Friday, September 14, 2012

Shutting Up

Seriously, I need to learn to stop talking. I'm finding it amazingly difficult to help the students by giving them leading questions rather than answering their questions directly. So, this week I took a few steps that should encourage me to shut up.

(1) Each day, I had the students in each of the three groups choose a leader for their table. The student leader was responsible for keeping their group focused, for making sure that everyone is participating, and for organizing who goes to the board to do each exercise. The student leader was also responsible for noting who went to the board and who made a meaningful contribution to the conversation about each problem. They didn't need to detail the type of contribution (asking a question, answering a questions, clarifying a remark, etc.)...just note that a substantial contribution was made on the little, easy-to-follow form I created for them.  This has allowed me to slow down and spend longer at each table listening to each of the conversations, which means I can be more patient while the students struggle with a concept. I'm still noting down what I observe at each table, but the "pressure" to get to the other tables more quickly, just in case I miss something, has been relieved.

(2) I outright told the students that I would not be getting involved in the conversations unless (a) they asked me for help directly; or (b) as a group, all ten students came to a conclusion that was incorrect. I was still going around to the three tables, still sitting with the students listening to their conversations, but the expectation that every time I at down at a table the attention was to refocus on me was removed. Honestly, I still find this very difficult. Twnenty-two years of responding to a question, or even a confused glance, with a direct, "here's-how-to-do-it" answer has ingrained a habit that will not go away easily. At least I'm responding to questions with questions rather than with direct answers more often than I used to, and the kids are asking one another first and having a discussion about the difficulties they're experiencing before asking me to there is something positive to report.

(3) I began to take videos of the class "in action" (yes, I sent out the permission slips to place parts of the videos on the web; no, I don't have them all back yet). Now, I can see and hear how often I interrupt instead of letting the conversation happen, as well as take a more objective view of how well the class is going.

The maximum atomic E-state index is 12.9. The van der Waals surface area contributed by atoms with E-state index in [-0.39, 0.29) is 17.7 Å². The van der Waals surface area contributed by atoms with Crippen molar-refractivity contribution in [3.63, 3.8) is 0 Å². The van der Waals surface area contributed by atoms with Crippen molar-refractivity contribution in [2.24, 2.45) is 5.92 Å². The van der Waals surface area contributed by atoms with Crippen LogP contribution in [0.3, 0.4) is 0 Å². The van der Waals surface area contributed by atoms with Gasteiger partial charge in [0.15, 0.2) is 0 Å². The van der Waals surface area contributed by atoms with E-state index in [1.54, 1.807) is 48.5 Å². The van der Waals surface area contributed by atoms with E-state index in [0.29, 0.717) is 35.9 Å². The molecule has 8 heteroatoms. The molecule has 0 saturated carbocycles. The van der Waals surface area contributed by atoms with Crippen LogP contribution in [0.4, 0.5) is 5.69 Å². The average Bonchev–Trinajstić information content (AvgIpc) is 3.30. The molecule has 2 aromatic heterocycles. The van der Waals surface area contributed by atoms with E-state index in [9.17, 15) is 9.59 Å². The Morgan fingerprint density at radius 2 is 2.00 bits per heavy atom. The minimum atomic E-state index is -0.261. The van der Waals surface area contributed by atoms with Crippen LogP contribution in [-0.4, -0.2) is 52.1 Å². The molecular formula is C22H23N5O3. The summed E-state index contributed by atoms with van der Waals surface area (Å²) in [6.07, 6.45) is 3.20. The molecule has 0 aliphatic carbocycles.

I heard this week from several unsolicited sources (other teachers, parents, friends in the district) that the kids are really enjoying how the class is being run and that they feel they are getting more out of the class because of it. On the other side, one of the students mentioned in his journal this week that he really wants to go back to the "lecture-take notes-regurgitate" way of doing things. Having run the class using Harkness last May, and now for the first few weeks of this year, I have some unfortunate news for him: I'm not going back. Yes, I understand the struggle and frustration involved from his end, and yes, I get that figuring things out rather than being told takes more time and therefore more patience, both on his part and on mine. However, I also get that the end result is better, deeper, more permanent learning. And because of that, I'm not going back.

So, I need to be more patient and I need to shut up. That should be easy enough. (If you can't hear the sarcasm in that statement, you're not paying attention.)

1 comment:

  1. Hi Johnothon. Would you be willing to share the "easy-to-follow" form you mention here? (Or what you're currently using?) I'm going to do what you're doing with my College Algebra class. Thanks!